Asbestos Risks Remain All Too Real as Our Oil Consumption Continues
Most of us are concerned about the impact that we have on our environment, and many of us are taking the necessary steps to reduce our carbon footprint, like reducing our energy use at home and driving hybrid vehicles. There is a vast array of changes that we could make in an effort to secure a safer future for our environment, but what about protecting our health, too? There is an issue that affects both the environment and our health, and that is our reliance on oil refineries right here in the U.S. Not only do the refineries pollute our air, but they also contain high levels of asbestos, a naturally occurring, but highly toxic, mineral. Previous exposure to asbestos is the only confirmed cause of pleural mesothelioma, also known as asbestos cancer.
There are about 150 operating oil refineries within the United States, all constructed before 1976 and the initiation of asbestos usage regulations in the early 1980s by the Environmental Protection Agency (EPA). Prior to these regulations, asbestos was widely used due to its insulating capabilities and was found in a variety of construction materials, including insulation, drywall compound, acoustical plaster, roofing tiles, floor and ceiling tiles and even duct tape. Because the oil refining process requires extremely high temperatures, pipes were generally lined with asbestos-containing insulation.
Asbestos is not considered dangerous unless it is damaged and subsequently becomes friable. In oil refineries, the most likely cause of damage is a result of aging and corroding pipes, fire, or explosion. If damaged, asbestos fibers can become airborne, putting individuals (such as oil refinery workers) at risk of inhalation. If asbestos fibers are inhaled, their claw-like composition permits them to cling to the pleural lining of the lungs for decades before an afflicted individual may begin to suffer from common mesothelioma cancer symptoms, including chronic cough and breathing difficulties. The latent period associated with this disease is 20 to 50 years, so an individual who was exposed years ago may one day be diagnosed with this fatal disease and not even expect it. There are mesothelioma treatment options, but there is no cure, and a diagnosis is essentially a death sentence that could have been avoided had the individual not been exposed to asbestos.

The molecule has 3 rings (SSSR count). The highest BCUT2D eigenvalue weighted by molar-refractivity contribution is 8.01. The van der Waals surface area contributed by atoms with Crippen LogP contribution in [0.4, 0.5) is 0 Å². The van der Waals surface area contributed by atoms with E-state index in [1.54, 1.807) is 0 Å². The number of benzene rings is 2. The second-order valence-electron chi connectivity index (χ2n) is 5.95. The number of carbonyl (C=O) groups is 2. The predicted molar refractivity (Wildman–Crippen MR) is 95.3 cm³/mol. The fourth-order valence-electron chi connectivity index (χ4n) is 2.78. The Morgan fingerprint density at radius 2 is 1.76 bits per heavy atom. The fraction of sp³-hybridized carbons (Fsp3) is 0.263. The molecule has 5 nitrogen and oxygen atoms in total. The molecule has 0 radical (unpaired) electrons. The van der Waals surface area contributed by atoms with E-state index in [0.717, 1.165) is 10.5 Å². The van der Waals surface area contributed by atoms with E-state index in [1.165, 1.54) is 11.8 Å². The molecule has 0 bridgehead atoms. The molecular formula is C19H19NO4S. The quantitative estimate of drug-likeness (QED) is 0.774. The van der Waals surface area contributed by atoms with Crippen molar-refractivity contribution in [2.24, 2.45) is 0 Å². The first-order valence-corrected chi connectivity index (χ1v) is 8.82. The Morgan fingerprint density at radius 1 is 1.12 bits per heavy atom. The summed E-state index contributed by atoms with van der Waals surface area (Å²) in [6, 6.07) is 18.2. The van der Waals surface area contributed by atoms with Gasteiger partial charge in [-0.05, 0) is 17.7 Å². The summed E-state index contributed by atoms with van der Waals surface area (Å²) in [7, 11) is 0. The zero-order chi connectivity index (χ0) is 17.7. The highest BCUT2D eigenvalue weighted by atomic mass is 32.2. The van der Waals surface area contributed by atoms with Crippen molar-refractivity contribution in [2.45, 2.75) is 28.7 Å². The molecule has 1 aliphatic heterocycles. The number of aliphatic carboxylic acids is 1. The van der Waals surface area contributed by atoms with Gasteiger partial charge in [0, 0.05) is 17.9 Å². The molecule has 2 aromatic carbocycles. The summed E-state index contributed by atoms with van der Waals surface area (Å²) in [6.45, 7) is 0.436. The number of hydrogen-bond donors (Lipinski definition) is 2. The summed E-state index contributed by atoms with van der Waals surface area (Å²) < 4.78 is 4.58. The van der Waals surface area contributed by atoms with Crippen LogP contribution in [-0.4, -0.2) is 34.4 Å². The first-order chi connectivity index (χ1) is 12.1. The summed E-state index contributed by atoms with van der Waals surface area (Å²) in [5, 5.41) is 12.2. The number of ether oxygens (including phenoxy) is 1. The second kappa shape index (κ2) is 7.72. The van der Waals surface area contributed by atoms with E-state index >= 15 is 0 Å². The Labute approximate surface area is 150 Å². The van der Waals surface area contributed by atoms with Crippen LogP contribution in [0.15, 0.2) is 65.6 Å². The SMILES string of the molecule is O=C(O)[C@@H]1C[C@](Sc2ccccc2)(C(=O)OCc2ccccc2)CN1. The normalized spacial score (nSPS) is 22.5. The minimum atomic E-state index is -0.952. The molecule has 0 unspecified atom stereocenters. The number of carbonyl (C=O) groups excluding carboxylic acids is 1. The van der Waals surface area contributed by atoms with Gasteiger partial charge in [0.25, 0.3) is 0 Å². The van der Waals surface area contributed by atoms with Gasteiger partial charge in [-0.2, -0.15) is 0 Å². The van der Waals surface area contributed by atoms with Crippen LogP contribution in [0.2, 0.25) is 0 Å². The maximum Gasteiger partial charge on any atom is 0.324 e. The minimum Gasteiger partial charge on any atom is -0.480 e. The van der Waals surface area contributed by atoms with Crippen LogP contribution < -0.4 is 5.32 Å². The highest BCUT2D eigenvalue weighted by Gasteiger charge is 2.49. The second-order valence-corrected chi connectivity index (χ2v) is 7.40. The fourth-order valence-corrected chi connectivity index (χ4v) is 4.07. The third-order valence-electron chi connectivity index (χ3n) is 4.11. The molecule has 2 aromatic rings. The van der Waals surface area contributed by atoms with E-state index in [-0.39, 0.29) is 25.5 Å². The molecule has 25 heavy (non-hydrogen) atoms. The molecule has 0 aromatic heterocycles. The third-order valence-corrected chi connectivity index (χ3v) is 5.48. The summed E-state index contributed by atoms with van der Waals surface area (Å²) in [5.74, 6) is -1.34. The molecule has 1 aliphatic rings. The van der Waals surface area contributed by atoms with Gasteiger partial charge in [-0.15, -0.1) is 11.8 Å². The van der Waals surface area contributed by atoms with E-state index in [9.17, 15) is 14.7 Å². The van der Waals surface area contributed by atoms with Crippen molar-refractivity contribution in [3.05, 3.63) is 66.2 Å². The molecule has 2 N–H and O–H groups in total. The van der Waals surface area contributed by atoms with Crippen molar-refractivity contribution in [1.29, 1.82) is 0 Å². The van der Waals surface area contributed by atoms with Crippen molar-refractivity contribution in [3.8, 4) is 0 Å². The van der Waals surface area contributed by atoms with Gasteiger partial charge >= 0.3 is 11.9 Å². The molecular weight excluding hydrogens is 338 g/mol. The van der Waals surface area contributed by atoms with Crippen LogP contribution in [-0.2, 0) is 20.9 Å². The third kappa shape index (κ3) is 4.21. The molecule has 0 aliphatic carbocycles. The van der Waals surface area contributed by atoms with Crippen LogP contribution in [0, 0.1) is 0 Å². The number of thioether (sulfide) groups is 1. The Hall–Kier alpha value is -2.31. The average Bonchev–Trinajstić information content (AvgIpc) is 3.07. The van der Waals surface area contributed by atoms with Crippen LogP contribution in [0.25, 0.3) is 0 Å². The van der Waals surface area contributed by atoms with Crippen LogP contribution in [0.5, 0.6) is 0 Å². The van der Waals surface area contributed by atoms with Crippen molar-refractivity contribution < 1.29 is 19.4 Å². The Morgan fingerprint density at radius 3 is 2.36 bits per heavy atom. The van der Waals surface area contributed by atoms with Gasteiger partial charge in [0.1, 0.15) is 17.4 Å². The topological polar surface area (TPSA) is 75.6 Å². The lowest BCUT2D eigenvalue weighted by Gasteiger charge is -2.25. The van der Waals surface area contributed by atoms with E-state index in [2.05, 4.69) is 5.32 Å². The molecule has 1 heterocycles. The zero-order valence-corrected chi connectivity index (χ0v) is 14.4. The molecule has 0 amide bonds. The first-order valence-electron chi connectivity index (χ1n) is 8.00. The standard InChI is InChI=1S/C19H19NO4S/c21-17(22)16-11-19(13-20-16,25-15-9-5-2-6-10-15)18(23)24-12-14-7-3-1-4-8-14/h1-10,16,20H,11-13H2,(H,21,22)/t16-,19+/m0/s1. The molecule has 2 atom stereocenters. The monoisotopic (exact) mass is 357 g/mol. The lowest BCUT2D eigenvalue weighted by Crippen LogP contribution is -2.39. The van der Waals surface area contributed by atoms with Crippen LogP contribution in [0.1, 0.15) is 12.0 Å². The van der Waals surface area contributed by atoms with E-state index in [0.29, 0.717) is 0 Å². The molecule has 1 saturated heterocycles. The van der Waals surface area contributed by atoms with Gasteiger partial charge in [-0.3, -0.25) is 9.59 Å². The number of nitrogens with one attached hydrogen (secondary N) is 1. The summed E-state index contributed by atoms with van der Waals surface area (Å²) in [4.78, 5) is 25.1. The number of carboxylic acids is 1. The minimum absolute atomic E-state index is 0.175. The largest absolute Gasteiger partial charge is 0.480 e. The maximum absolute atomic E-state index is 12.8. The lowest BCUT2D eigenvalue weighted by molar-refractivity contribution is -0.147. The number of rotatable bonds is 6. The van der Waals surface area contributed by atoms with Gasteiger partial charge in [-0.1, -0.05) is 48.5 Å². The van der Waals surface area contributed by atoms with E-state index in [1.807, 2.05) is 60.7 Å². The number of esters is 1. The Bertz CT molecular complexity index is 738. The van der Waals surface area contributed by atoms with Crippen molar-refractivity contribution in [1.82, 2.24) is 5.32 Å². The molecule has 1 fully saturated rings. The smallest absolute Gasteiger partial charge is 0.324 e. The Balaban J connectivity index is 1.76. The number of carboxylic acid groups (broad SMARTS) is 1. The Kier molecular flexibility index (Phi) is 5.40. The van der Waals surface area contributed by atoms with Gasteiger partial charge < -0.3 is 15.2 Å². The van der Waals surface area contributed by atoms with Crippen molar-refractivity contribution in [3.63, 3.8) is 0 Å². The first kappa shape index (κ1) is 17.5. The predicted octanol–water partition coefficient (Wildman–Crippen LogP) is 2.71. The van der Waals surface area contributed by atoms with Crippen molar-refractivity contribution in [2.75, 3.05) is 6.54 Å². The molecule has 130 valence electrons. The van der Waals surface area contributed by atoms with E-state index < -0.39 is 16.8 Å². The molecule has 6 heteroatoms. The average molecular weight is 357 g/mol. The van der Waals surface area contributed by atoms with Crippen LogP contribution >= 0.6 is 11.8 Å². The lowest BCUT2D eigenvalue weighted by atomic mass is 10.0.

Oil refinery workers are at a heightened risk of developing mesothelioma, and some may have been exposed to asbestos without even understanding the potential health implications. However, it is not only the workers who are at an increased risk. The residents who live near U.S. refineries also face the risk of asbestos inhalation, especially if there is a fire or explosion. If asbestos fibers become airborne, they can travel to areas nearby via wind currents and may be inhaled by innocent residents and their children.
It is crucial that we recognize not only the environmental impact of U.S. oil refinery operations, but the health and safety issues as well. Decreasing our reliance on fossil fuel use and closing the oil refineries would protect our environment and ultimately lead to a decrease in occupational asbestos exposure. If fewer people are exposed to asbestos, fewer people will be affected by mesothelioma cancer, and that is one trend that we can all buy into.
DAVE LATIMER represents the Mesothelioma and Asbestos Awareness Center, an asbestos health resource site dedicated to spreading knowledge about mesothelioma and the hazards of asbestos exposure.